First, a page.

The computer 1201 can operate in a networked environment using logical connections to one or more remote computing devices 1214 a,b,c. By way of example, a remote computing device can be a personal computer, portable computer, a server, a router, a network computer, a peer device or other common network node, and so on. Logical connections between the computer 1201 and a remote computing device 1214 a,b,c can be made via a local area network (LAN) and a general wide area network (WAN). Such network connections can be through a network adapter 1208. A network adapter 1208 can be implemented in both wired and wireless environments. Such networking environments are conventional and commonplace in offices, enterprise-wide computer networks, intranets, and the Internet 1215.

For purposes of illustration, application programs and other executable program components such as the operating system 1205 are illustrated herein as discrete blocks, although it is recognized that such programs and components reside at various times in different storage components of the computing device 1201, and are executed by the data processor(s) of the computer. An implementation of imaging software 1206 can be stored on or transmitted across some form of computer readable media. Any of the disclosed methods can be performed by computer readable instructions embodied on computer readable media. Computer readable media can be any available media that can be accessed by a computer. By way of example and not meant to be limiting, computer readable media can comprise “computer storage media” and “communications media.” “Computer storage media” comprise volatile and non-volatile, removable and non-removable media implemented in any method or technology for storage of information such as computer readable instructions, data structures, program modules, or other data. Exemplary computer storage media comprises, but is not limited to, RAM, ROM, EEPROM, flash memory or other memory technology, CD-ROM, digital versatile disks (DVD) or other optical storage, magnetic cassettes, magnetic tape, magnetic disk storage or other magnetic storage devices, or any other medium which can be used to store the desired information and which can be accessed by a computer.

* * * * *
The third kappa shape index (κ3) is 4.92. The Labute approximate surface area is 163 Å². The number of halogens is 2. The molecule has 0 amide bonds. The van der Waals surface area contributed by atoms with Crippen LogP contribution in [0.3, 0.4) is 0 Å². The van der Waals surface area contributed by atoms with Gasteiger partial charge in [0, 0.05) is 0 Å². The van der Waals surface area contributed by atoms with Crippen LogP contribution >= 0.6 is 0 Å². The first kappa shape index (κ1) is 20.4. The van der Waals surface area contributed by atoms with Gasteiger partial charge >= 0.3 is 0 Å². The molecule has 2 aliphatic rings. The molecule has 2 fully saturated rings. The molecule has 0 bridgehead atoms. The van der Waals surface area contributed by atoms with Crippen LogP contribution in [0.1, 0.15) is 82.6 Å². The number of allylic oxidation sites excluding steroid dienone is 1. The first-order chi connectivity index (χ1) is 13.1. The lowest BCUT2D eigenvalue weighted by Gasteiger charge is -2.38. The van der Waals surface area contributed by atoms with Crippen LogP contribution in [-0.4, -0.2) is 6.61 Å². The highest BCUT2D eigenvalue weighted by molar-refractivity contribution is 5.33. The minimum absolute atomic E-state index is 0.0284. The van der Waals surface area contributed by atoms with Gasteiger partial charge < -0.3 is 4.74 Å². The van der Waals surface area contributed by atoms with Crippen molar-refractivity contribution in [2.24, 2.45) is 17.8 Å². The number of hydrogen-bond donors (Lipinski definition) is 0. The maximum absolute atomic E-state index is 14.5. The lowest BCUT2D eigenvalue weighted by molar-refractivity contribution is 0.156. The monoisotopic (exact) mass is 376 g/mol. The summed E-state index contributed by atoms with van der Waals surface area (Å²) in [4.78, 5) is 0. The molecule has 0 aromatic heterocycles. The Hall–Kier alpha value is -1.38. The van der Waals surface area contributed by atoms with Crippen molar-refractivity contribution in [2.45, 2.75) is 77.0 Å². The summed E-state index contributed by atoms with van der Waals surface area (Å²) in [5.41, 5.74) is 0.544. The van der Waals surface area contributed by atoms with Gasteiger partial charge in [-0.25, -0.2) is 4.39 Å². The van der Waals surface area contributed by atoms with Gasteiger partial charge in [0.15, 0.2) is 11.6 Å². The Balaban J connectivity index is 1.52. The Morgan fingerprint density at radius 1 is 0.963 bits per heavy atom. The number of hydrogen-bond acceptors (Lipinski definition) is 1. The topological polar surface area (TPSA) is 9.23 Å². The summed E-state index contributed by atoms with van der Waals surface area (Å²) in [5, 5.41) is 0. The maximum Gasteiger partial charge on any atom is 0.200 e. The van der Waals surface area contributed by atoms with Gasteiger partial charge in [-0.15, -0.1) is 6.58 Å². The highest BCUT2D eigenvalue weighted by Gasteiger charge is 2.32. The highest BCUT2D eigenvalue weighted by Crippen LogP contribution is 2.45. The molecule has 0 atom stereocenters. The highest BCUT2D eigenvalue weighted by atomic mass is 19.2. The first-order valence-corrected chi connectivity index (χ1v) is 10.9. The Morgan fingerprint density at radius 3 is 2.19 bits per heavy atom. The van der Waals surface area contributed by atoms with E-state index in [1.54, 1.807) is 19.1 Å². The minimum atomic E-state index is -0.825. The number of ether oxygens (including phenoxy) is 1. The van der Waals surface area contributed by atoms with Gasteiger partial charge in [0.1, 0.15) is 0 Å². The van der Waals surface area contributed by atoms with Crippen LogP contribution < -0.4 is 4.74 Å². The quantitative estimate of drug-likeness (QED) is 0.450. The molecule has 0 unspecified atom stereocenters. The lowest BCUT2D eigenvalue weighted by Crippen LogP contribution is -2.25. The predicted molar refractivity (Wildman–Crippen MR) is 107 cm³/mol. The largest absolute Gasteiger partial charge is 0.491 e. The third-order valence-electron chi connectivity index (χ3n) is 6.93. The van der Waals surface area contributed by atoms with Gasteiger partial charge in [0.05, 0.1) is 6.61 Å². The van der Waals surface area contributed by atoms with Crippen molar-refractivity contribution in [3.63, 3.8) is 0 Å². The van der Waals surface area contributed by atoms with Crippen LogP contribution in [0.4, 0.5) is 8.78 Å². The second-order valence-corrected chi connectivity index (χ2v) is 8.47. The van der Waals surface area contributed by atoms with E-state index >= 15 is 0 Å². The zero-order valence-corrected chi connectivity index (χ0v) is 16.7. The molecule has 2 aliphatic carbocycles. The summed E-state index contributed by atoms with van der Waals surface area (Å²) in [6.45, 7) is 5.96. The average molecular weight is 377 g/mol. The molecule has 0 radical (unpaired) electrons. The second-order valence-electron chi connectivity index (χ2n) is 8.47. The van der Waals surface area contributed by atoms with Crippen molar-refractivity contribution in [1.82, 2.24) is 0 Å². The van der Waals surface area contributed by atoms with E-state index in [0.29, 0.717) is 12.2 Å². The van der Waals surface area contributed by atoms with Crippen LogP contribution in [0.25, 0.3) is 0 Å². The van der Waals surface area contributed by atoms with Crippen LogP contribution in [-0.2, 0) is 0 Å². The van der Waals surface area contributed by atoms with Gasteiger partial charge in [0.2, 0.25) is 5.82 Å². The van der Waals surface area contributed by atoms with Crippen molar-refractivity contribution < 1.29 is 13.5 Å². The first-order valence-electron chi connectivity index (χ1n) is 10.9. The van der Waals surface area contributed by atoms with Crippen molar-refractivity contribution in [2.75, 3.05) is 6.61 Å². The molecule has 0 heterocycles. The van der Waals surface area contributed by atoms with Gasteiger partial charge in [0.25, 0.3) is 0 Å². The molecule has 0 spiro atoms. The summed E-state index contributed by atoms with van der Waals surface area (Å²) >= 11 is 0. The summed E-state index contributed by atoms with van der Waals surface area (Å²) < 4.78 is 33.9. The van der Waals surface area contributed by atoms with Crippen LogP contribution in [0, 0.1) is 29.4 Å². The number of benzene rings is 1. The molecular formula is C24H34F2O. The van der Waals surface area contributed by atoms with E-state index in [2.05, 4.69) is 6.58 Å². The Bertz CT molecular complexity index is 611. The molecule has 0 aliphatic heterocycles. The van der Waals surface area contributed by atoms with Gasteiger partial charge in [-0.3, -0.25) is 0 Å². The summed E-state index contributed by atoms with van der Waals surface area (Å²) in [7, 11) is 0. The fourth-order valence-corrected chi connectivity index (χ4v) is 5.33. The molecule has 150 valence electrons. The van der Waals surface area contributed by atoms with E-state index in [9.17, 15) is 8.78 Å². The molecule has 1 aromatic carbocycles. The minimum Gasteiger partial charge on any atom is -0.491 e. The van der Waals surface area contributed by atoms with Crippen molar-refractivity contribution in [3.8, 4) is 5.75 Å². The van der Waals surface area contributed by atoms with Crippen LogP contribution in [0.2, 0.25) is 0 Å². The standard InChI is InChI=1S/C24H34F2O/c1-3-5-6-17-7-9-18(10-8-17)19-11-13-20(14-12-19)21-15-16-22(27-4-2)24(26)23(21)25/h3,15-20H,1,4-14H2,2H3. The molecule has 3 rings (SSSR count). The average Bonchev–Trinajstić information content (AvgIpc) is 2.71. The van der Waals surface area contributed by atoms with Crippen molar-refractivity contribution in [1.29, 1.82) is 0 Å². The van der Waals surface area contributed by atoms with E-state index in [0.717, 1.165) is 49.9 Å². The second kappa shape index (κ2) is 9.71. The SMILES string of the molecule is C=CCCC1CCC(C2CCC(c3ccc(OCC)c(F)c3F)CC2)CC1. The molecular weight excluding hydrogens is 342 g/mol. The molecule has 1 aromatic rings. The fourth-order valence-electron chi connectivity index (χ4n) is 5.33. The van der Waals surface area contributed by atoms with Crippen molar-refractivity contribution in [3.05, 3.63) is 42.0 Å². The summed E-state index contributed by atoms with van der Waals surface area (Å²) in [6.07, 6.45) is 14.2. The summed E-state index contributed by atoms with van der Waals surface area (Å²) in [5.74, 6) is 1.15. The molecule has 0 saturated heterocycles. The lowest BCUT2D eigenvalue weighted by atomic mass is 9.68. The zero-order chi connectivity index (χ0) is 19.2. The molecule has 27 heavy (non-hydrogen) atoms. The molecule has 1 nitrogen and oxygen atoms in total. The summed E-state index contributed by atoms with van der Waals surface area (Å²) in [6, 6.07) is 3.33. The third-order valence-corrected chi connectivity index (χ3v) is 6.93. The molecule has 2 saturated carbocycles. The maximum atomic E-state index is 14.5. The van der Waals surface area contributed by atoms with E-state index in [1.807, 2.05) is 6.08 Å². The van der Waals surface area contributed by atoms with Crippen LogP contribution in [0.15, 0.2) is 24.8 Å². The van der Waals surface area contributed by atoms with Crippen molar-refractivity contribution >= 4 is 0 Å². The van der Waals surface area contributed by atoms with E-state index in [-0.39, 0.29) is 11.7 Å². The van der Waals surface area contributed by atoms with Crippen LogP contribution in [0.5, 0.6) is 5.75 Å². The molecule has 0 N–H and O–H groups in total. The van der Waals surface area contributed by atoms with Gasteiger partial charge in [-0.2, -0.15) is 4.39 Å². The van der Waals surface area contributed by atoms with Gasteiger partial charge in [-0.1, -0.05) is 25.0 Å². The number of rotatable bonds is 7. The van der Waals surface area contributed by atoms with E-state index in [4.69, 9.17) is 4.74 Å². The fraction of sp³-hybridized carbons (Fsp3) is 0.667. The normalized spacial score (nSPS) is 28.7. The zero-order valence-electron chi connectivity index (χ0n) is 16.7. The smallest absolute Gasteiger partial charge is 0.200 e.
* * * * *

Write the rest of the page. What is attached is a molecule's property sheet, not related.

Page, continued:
EXAMPLES

The following examples are put forth so as to provide those of ordinary skill in the art with a complete disclosure and description of certain examples of how the compounds, compositions, articles, devices and/or methods claimed herein are made and evaluated, and are intended to be purely exemplary of the invention and are not intended to limit the scope of what the inventors regard as their invention. However, those of skill in the art should, in light of the present disclosure, appreciate that many changes can be made in the specific embodiments which are disclosed and still obtain a like or similar result without departing from the spirit and scope of the invention.